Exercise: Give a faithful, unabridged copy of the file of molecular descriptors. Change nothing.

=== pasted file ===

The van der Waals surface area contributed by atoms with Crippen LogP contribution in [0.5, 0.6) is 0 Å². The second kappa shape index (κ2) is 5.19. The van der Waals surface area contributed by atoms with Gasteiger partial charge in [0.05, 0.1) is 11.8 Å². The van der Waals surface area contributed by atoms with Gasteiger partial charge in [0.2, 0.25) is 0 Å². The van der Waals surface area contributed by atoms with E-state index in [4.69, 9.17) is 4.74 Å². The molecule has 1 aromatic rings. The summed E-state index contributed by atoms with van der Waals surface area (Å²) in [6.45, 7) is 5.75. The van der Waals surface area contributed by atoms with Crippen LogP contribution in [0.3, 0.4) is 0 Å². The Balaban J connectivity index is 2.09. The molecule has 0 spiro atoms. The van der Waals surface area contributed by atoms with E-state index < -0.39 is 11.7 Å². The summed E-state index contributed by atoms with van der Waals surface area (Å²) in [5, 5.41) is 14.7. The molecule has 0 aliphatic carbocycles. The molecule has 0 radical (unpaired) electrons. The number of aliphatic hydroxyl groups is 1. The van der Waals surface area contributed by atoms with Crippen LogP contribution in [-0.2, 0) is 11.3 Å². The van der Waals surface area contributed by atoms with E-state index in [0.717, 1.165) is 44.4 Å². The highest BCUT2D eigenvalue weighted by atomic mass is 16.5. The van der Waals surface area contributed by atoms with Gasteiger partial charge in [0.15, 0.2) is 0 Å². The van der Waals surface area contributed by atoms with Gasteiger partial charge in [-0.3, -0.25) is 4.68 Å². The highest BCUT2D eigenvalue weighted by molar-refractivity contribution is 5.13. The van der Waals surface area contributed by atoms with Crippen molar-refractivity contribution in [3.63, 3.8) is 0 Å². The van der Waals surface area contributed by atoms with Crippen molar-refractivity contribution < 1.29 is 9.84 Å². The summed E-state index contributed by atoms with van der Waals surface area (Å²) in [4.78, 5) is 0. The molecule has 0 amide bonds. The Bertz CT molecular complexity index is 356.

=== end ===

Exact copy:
The van der Waals surface area contributed by atoms with Crippen LogP contribution in [0.5, 0.6) is 0 Å². The second kappa shape index (κ2) is 5.19. The van der Waals surface area contributed by atoms with Gasteiger partial charge in [0.05, 0.1) is 11.8 Å². The van der Waals surface area contributed by atoms with Gasteiger partial charge in [0.2, 0.25) is 0 Å². The van der Waals surface area contributed by atoms with E-state index in [4.69, 9.17) is 4.74 Å². The molecule has 1 aromatic rings. The summed E-state index contributed by atoms with van der Waals surface area (Å²) in [6.45, 7) is 5.75. The van der Waals surface area contributed by atoms with Crippen LogP contribution in [0.3, 0.4) is 0 Å². The Balaban J connectivity index is 2.09. The molecule has 0 spiro atoms. The van der Waals surface area contributed by atoms with E-state index < -0.39 is 11.7 Å². The summed E-state index contributed by atoms with van der Waals surface area (Å²) in [5, 5.41) is 14.7. The molecule has 0 aliphatic carbocycles. The molecule has 0 radical (unpaired) electrons. The number of aliphatic hydroxyl groups is 1. The van der Waals surface area contributed by atoms with Crippen LogP contribution in [-0.2, 0) is 11.3 Å². The van der Waals surface area contributed by atoms with E-state index in [0.717, 1.165) is 44.4 Å². The highest BCUT2D eigenvalue weighted by atomic mass is 16.5. The van der Waals surface area contributed by atoms with Gasteiger partial charge in [0.15, 0.2) is 0 Å². The van der Waals surface area contributed by atoms with Gasteiger partial charge in [-0.3, -0.25) is 4.68 Å². The highest BCUT2D eigenvalue weighted by molar-refractivity contribution is 5.13. The van der Waals surface area contributed by atoms with Crippen molar-refractivity contribution in [3.63, 3.8) is 0 Å². The van der Waals surface area contributed by atoms with Crippen molar-refractivity contribution < 1.29 is 9.84 Å². The summed E-state index contributed by atoms with van der Waals surface area (Å²) in [4.78, 5) is 0. The molecule has 0 amide bonds. The Bertz CT molecular complexity index is 356.